Critical race theory is a hot topic in Georgia with US House at stake – Annenberg Media

Thanks to a Republican Party that views it as a corner issue, the once little-known idea of ​​critical race theory at the college level has become a primary issue in classrooms, school districts, and now congressional elections. Across the country.

Georgia’s 6th congressional district is almost certain to turn red due to redistricting, and almost all of the GOP candidates for the seat are directing their anger at a common enemy for their party: the CRT.

CRT is largely a college-level academic field that Republicans say is taught from K-12. Blake Harbin, one of the Republican candidates for the 6th District seat, said he believes the CRT indoctrinates rather than educates children.

But Kimberlé Williams Crenshaw, the Columbia law professor who coined the term “critical race” in the mid-1970s, said the CRT only gets attention because of how the GOP has transformed it. into a deceptive political hot spot.

“It’s only sparking interest now that the conservative right has claimed it as a subversive set of ideas,” she told The New York Times in 2021.

CRT focuses on addressing how America’s history of racism and inequality affects society today, Crenshaw said in the Times, such as in policy or infrastructure.

A single definition of the idea doesn’t even exist, but Republicans have linked the concept to journalist Nikole Hannah-Jones and the “1619 Project”, which also sought to examine the consequences of slavery on America. today.

The midterm elections in November will be the first federal test of how opposition to the so-called CRT might push the most outspoken conservatives to run and vote.

Until recently, Georgia’s 6th District was represented by Democrat Lucy McBath. The district, which stretches from suburban northern Atlanta to rural Milton and is home to nearly 750,000 people, is overwhelmingly white, but its seat was filled by a member of the Congressional Black Caucus.

This is almost certain to change due to redistricting, the process of redrawing district lines after each census to account for population changes. Republicans only need a net gain of five seats to secure a majority in the House.

The 6th District now overwhelmingly favors the GOP by 24%, as opposed to tilting 1% Democrat with previous borders. McBath will instead run in the Democratic-leaning 7th District after his Sandy Springs home was redesigned there.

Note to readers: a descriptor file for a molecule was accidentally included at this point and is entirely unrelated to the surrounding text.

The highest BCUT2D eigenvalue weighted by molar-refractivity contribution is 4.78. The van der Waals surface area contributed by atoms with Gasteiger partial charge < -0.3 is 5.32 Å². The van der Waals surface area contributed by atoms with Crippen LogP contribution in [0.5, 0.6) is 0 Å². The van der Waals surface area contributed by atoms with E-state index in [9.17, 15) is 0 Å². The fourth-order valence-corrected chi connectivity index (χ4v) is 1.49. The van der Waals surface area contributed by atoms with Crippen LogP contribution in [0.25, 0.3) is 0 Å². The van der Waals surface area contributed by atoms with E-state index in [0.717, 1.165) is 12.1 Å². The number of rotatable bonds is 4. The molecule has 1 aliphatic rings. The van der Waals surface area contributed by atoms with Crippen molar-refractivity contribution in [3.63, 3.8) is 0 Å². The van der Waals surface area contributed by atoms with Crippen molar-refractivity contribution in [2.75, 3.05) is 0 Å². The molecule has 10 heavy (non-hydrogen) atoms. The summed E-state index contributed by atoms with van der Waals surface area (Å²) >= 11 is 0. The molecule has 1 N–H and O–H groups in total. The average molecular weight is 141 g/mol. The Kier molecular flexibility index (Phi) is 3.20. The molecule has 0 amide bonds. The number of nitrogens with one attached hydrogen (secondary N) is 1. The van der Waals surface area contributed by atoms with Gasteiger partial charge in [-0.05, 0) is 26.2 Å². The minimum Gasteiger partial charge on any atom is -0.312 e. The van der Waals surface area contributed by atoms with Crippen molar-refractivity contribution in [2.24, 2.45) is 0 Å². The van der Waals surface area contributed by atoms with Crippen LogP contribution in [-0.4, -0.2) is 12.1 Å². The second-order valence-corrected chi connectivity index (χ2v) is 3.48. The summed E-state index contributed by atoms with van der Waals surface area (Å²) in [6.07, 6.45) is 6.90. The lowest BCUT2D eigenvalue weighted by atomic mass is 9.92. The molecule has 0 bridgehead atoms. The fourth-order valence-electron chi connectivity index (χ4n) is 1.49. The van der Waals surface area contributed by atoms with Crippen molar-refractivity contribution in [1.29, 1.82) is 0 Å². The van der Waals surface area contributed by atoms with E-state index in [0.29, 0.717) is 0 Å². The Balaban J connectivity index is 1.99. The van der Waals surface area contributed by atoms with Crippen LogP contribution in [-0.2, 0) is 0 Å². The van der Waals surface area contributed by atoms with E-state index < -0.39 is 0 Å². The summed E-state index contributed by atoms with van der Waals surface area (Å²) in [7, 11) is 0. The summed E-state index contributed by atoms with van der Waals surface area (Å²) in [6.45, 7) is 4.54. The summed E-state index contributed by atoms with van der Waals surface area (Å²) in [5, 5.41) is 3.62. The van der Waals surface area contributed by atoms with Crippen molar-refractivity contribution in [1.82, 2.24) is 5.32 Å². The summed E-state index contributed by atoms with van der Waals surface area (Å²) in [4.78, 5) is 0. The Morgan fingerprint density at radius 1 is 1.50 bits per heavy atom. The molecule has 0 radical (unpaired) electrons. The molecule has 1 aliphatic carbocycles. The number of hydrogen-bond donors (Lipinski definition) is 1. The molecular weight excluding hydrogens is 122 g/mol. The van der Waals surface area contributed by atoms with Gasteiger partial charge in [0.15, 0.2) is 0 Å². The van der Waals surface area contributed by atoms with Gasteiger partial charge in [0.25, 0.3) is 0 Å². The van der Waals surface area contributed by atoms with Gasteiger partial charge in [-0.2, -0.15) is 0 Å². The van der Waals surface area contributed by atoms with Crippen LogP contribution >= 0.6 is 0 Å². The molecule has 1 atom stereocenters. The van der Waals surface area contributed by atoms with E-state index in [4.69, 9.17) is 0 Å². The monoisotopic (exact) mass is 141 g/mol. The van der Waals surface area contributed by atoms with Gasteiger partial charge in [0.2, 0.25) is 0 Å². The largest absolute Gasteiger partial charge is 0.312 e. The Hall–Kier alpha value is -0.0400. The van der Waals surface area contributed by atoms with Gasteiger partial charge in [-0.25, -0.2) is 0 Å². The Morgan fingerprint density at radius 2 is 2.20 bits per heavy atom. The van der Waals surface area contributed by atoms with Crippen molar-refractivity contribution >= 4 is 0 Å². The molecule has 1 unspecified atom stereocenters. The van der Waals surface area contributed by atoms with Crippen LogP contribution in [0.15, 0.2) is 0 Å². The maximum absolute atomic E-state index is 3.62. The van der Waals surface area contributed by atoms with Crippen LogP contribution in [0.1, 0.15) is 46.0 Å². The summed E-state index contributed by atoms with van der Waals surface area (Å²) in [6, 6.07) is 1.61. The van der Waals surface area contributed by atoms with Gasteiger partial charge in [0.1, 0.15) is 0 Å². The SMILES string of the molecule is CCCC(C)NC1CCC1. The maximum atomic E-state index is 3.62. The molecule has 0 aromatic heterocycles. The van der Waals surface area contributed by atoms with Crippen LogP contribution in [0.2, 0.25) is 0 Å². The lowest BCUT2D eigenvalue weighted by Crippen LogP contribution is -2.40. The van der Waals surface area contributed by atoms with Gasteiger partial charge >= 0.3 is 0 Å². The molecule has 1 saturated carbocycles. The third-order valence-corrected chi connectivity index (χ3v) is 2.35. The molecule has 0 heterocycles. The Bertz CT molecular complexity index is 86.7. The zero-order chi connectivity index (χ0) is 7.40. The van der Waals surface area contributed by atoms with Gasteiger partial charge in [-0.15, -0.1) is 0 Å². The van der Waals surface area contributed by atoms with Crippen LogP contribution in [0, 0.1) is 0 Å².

“These new maps that we’re seeing are going to influence the US House elections and the next 10 years of elections,” said Greg Giroux, senior reporter for US House elections and redistricting for Bloomberg. . “How the new lines are drawn will affect who controls the levers of power in Washington. [D.C].”

Republican candidates targeting the 6th District include Mallory Staples, a former teacher nicknamed the MAGA Mom; Jake Evans, who calls himself a conservative trailblazer fighting to take America back and was endorsed by Donald Trump; Rich McCormick, a conservative doctor who suffered a narrow defeat in the last 7th District election; and Paulette Smith, who said on Facebook that she was “aiming to stop the socialist and communist ideology of the Democratic Party.”

The nine conservatives vying for their party’s nomination are all targeting the CRT, an issue that has become a staple for Republican candidates in the upcoming midterm elections and is already prevalent in Georgia.

“Critical race theory is bad, it’s divisive, and it’s a lie,” said Staples, a district candidate who previously taught English and the Old Testament Bible in Atlanta, in an interview with Annenberg. Media. “To judge people by the color of their skin rather than the content of their character is simply ungodly, it’s un-American and it will ruin a society. I call [CRT] cancer.”

Staples is backed by South Carolina Rep. Ralph Norman, a member of the ultra-conservative House Freedom Caucus, who claimed that CRT “claims that white people are inherently racist” because of the color of their skin.

The other candidates of the 6th district issue a similar note.